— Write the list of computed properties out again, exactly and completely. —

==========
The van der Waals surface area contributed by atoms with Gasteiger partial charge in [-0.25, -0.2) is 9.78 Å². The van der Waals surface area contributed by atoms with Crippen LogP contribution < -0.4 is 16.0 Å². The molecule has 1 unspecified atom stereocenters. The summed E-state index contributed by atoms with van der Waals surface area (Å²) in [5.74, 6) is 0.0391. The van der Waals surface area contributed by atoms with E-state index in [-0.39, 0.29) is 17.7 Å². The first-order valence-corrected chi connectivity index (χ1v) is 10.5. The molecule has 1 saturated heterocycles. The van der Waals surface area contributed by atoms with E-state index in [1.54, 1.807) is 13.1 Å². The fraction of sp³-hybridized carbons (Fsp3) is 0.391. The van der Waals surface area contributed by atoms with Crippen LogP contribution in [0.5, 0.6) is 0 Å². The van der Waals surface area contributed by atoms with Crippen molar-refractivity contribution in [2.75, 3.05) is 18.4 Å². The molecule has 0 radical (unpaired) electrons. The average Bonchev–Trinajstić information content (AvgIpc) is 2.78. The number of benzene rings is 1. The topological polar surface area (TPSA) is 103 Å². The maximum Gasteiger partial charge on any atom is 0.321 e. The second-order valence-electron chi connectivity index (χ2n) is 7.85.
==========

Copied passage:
The van der Waals surface area contributed by atoms with Gasteiger partial charge in [-0.25, -0.2) is 9.78 Å². The van der Waals surface area contributed by atoms with Crippen LogP contribution < -0.4 is 16.0 Å². The molecule has 1 unspecified atom stereocenters. The summed E-state index contributed by atoms with van der Waals surface area (Å²) in [5.74, 6) is 0.0391. The van der Waals surface area contributed by atoms with E-state index in [-0.39, 0.29) is 17.7 Å². The first-order valence-corrected chi connectivity index (χ1v) is 10.5. The molecule has 1 saturated heterocycles. The van der Waals surface area contributed by atoms with E-state index in [1.54, 1.807) is 13.1 Å². The fraction of sp³-hybridized carbons (Fsp3) is 0.391. The van der Waals surface area contributed by atoms with Crippen LogP contribution in [0.5, 0.6) is 0 Å². The van der Waals surface area contributed by atoms with Crippen molar-refractivity contribution in [2.75, 3.05) is 18.4 Å². The molecule has 0 radical (unpaired) electrons. The average Bonchev–Trinajstić information content (AvgIpc) is 2.78. The number of benzene rings is 1. The topological polar surface area (TPSA) is 103 Å². The maximum Gasteiger partial charge on any atom is 0.321 e. The second-order valence-electron chi connectivity index (χ2n) is 7.85.